Is it possible to buy a decent laptop for £160 (around $200)? An 11.6-inch Chromebook is just about doable for that sort of money, but getting a full-size Windows 10 notebook on a budget that small is a tall order. Until now.
Chinese laptop-maker Chuwi has form when it comes to delivering good-value budget notebooks. Late last year I reviewed the LapBook SE, a rather fine Gemini Lake machine retailing for around £220.
Now Chuwi has attempted to go one better by launching a budget machine for £162 called the HeroBook. But just how heroic is it?
Open the box and you’ll find a handsome if somewhat generic notebook measuring 332mm by 214mm by 21.3mm and weighing just under 1.5kg. That’s par for the course for a 14-inch laptop.
I suspect the designer of the HeroBook had an Apple notebook on their desk to provide inspiration: like all of Chuwi’s laptops, the HeroBook looks very MacBook-ish. The silver-grey colour scheme only emphasises the similarities.
The build quality doesn’t match Apple’s, but despite being made entirely of plastic the HeroBook is creak-and-squeak-free and the one-piece screen hinge is reassuringly solid.
Initial versions of the HeroBook featured a matte-finish 1,366-by-768 TN screen. Unexpectedly my review unit turned up packing a Full HD (1,920 x 1,080) IPS panel — and that’s despite the sticker on the box telling me I had the lower resolution. The FHD screen makes a difference: it’s crisp and colourful, if somewhat lacking in brightness, and would do justice to a notebook costing three times as much.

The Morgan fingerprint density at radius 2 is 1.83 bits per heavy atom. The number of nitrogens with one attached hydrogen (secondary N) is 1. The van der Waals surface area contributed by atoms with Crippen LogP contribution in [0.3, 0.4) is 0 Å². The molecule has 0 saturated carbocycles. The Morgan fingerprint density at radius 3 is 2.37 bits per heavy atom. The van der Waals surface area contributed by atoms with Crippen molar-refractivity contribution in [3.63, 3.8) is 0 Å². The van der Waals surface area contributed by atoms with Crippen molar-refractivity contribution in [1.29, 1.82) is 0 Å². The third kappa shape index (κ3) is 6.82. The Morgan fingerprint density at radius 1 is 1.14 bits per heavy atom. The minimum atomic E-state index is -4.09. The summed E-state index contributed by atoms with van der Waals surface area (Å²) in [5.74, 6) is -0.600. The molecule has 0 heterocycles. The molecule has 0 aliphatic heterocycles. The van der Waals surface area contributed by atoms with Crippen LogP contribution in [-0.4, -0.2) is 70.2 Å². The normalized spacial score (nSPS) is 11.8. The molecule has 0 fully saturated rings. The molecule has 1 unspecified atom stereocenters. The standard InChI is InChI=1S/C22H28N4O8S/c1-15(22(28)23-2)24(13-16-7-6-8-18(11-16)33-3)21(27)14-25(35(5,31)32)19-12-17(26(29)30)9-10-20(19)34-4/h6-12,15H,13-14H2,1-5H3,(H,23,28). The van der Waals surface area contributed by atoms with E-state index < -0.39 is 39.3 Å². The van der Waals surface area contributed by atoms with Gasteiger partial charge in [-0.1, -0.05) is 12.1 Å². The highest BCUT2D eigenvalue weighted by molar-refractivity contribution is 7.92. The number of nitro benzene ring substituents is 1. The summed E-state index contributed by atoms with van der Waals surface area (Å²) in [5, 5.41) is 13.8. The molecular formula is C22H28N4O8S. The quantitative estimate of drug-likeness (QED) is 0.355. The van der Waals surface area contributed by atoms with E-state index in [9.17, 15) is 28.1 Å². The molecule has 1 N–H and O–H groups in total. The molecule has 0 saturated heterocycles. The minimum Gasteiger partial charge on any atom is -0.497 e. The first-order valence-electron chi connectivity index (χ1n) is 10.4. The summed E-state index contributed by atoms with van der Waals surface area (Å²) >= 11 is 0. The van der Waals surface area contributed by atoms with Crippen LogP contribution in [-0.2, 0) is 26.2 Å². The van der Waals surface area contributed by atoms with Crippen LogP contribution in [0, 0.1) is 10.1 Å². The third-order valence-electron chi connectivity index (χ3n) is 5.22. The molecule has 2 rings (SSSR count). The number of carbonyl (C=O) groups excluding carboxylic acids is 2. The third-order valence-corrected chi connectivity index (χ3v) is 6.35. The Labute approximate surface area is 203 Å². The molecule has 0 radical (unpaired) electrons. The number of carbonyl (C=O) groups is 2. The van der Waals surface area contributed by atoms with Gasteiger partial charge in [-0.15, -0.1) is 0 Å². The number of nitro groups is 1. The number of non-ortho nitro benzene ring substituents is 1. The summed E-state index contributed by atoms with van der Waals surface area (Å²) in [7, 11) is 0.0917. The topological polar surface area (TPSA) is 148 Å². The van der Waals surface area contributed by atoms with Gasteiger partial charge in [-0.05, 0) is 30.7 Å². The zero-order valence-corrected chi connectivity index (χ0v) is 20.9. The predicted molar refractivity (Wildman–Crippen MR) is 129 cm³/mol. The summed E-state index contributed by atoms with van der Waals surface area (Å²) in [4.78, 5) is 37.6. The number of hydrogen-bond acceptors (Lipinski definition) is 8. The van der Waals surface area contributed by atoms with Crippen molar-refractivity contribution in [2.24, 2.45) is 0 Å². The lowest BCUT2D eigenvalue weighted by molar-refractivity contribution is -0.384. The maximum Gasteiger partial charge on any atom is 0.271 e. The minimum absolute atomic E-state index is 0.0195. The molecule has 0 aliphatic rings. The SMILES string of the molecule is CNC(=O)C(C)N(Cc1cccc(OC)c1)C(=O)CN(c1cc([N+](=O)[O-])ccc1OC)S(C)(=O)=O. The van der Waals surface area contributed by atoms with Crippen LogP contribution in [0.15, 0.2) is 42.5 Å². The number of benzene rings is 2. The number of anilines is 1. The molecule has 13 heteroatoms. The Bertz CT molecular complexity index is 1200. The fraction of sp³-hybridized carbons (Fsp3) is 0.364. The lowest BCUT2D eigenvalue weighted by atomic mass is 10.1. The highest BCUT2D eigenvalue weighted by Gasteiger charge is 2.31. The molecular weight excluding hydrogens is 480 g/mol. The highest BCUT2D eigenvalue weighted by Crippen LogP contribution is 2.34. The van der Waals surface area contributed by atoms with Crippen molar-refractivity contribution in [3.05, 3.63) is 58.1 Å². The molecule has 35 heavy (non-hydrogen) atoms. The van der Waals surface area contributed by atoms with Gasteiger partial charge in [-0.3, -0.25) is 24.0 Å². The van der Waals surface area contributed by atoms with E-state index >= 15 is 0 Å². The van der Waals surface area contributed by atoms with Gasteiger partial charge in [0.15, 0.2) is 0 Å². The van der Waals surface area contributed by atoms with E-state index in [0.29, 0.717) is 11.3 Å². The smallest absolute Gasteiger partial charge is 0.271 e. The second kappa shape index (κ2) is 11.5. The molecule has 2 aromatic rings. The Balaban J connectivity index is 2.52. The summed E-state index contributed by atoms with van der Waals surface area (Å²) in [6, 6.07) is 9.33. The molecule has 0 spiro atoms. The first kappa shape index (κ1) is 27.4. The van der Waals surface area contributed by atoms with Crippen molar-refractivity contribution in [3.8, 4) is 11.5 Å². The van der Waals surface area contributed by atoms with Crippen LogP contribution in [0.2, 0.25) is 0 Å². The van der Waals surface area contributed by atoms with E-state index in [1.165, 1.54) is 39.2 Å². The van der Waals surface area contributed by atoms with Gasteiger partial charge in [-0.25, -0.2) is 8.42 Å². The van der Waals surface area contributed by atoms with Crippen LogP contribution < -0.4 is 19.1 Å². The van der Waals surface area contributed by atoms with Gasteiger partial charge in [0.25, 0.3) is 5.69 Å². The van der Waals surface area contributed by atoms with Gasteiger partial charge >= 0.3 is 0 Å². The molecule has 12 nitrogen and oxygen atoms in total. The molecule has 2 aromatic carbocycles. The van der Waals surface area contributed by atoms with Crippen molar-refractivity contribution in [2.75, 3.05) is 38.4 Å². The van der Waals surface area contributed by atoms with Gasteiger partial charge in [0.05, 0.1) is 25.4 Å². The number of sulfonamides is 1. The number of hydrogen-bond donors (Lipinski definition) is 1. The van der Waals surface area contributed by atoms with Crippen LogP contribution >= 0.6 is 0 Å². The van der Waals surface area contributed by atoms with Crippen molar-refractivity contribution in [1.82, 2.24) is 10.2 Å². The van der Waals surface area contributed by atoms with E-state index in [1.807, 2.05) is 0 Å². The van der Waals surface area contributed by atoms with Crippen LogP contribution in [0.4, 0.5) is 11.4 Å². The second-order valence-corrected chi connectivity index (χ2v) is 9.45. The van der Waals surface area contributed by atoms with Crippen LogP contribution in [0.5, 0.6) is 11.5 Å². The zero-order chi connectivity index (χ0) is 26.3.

I reached out to Chuwi to see if the display upgrade was deliberate, permanent and would impact the price, but didn’t get a firm answer before deadline. Check before you buy. The reviews I’ve seen of the TN panel suggest it’s not great.
The US-format keyboard is pretty decent given the price. Granted it’s a little noisy and the deck isn’t the most solid you’ll ever encounter, but the keys are large and well spaced, the action reasonably clean and the 1.5mm travel well judged. The keyboard isn’t backlit, but the large one-piece Precision trackpad needs no apologies: it’s pleasant to the touch and works perfectly.
The x5-E8000 is a low-power (5W TDP) chip originally intended for use with embedded applications such as digital displays, retail terminals and IoT devices. The component is three years old, so I assume that Chuwi picked up a job lot at a good price to tide it over Intel’s current Gemini Lake supply woes.
It may be a fish out of water, but the x5-E8000 does a pretty decent job inside the HeroBook despite its four cores being clocked at only 1.08GHz (the maximum burst speed is 2GHz) and having only 4GB of DDR3L-1600 RAM.
The HeroBook doesn’t struggle with full-screen HD video streams or multiple Chrome browser tabs or image editing using the likes of Gimp. Only the rather laggardly transition from window to full screen YouTube playback betrays an inherent lack of grunt.